Elliott Johnson is a Norwich based, all round creative and the central figure behind the outfit, Cutout Joconde. With a blend of stripped back acoustic melodies, spoken word passages, and fusions of post punk rock, the group released their debut EP, Compost Mentis late last month. I had the opportunity to talk to Elliott about the EP, lockdown and their plans for the future.
While lockdown became a place for many to perfect their banana bread or begin writing that novel they’d always been putting off, for Elliot it was an opportunity to bring to life a number of songs they had written in their late teenage years. After recording the single ‘Flypaper’, Elliot explained, “I worked through a couple more songs that I’d written when I was about 17-18, ‘Patron Saint’, ‘For the Lowlifes in My Life’, that I had to get out of the way before I could start writing new stuff…I felt like they were sitting on my back.”
Listening to Compost Mentis, there is a move away from the post punk origins of Cutout Joconde’s earlier work. Talking about the musical influences that went into the EP, Elliot said, “I knew that Compost Mentis’ title track was going to have some sort of baroque pop thing going on. That lush 60s chamber pop sound with a little bit of, not necessarily folk, but a lot of orchestration and a lot of acoustic feel to it.”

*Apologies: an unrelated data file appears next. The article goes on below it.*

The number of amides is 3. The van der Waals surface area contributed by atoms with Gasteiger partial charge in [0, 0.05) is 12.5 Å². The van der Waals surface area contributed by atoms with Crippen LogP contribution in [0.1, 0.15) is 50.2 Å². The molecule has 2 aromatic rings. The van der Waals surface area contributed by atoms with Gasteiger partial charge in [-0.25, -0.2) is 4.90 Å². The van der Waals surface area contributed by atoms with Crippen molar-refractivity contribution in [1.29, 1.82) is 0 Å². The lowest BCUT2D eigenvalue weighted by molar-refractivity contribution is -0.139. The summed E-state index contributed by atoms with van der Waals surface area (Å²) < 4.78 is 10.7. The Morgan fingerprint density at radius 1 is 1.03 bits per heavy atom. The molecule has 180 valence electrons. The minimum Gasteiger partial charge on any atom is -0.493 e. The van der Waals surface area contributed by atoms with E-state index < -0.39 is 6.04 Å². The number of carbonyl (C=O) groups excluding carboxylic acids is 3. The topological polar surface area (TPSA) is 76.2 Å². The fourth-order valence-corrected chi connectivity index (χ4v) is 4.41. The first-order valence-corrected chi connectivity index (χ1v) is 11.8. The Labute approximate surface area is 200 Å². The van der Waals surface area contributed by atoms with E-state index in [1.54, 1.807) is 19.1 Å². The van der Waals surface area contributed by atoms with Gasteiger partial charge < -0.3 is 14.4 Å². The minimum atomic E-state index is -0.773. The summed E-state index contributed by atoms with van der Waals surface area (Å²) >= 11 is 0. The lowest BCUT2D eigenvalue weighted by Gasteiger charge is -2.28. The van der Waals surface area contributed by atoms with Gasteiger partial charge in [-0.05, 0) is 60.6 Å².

“This wasn’t my intention at all but I ended up taking in some jazz influences as well. That was more me discovering I could programme jazz sounds on my computer basically! Then we ended up getting a saxophonist, Scarlet Bishop, who’s very talented too.”
It may come as a surprise to hear that Compost Mentis is an entirely home recorded project. “It was pretty much all recorded from either my uni house or my bedroom at my parents house. When it says in the line notes that it’s recorded at bronze hexagon studios that’s an in-joke about the golden triangle!
“I was learning to use Logic as I recorded it, which was the most professional recording software I’d ever used up to that point. I was like a kid at Christmas with these toys thinking “omg it’s so powerful!” So, I tried to push the boat out to see how everything worked. It’s a combination of that and I think Joss is very skilled at mixing and mastering, he really made the record pop.”